A city-size asteroid or comet is thought to have killed
the dinosaurs 66 million years ago.
The impact, called the Chicxulub event, released
unfathomable quantities of dust and gas, rapidly cooling the
The angle of impact was recently recalculated,
computer models suggest that means the
event led to a global cooling disaster far worse than
Fighters may prefer to land straight-on punches, but when it
comes to asteroid and comet impacts, scientists are discovering
that angled strikes can be far more dangerous.
The dinosaurs had a rough go when a
rogue space rock the size of a city struck Earth 66 million
years ago, near what is now the city of Chicxulub on Mexico’s
Until recently, researchers thought the asteroid or comet hit
nearly straight-down 90-degree angle, but recent drilling
expeditions at Chicxulub crater (at the bottom of the Gulf of
Mexico) suggest it happened at a more stilted 60-degree angle.
Scientists already knew that the impact — called the Chicxulub
event — released an amount of energy roughly equivalent to 40,000
US nuclear arsenals in a matter of seconds, triggering a
terrifying chain of events. The blast ignited global firestorms,
blew hurricane-force winds for thousands of miles, crushed
coastlines with massive tsunamis, and shook the entire planet,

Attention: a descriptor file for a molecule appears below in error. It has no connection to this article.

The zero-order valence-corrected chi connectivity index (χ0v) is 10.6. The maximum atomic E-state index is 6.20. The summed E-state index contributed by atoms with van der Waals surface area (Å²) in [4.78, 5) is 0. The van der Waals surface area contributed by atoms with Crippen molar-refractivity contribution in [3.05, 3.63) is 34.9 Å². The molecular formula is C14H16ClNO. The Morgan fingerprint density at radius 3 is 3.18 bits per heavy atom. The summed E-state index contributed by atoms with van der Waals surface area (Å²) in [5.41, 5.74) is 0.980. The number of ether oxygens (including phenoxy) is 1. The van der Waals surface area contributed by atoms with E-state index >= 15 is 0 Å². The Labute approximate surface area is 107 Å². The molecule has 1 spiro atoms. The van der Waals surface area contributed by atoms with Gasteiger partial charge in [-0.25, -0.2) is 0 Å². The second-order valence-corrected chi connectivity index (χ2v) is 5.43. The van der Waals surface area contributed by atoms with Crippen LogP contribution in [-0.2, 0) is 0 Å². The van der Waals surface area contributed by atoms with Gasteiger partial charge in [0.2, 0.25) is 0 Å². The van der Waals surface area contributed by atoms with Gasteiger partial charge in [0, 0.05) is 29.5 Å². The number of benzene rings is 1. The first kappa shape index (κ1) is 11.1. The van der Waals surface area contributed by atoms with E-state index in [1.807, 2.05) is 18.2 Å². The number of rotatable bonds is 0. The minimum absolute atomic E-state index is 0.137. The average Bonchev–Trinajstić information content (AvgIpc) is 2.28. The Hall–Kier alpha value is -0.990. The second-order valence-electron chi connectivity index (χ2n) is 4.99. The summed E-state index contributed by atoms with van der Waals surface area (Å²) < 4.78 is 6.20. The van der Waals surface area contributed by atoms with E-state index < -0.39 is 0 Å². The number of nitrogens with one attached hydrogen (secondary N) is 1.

leading to massive landslides and earthquakes around the globe.
Some now-extinct species might have survived these calamities,
however, were it not for a more drawn-out killer: global cooling.
The dust and gases released into the upper atmosphere by the
impact reflected much of the sun’s energy back into space for
years. This dramatically chilled the planet, the leading theory
goes, leading to
the Cretaceous-Paleogene extinction event, in which some 75%
of lifeforms perished.
According to a study published
Monday in Geophysical Research Letters, new computer
simulations using the recently revised angle suggest the
Chicxulub event released more than three times more
climate-cooling sulfur gas than previously thought.
“We wanted to revisit this significant event and refine our
collision model to better capture its immediate effects on the
atmosphere,” Joanna Morgan, a geophysicist at Imperial College
London, said in an American Geophysical Union press release.
The model Morgan and her colleagues created suggests that the
sulfur gas from vaporized rock and seawater could have dropped
global surface temperatures by an average of nearly 47
degrees Fahrenheit almost overnight. Such temperatures may have
lasted for several years, until most of the aerosolized sulfur
fell out of the sky.
But sea life may have suffered much longer. It may have taken
“hundreds of years after the Chicxulub impact” for oceans to
rewarm, according to the study.
“These improved estimates have big implications for the climactic
consequences of the impact, which could have been even more
dramatic than what previous studies have found,” Georg Feulner, a
climate scientist at the Potsdam Institute for Climate Impact
Research, said in the release.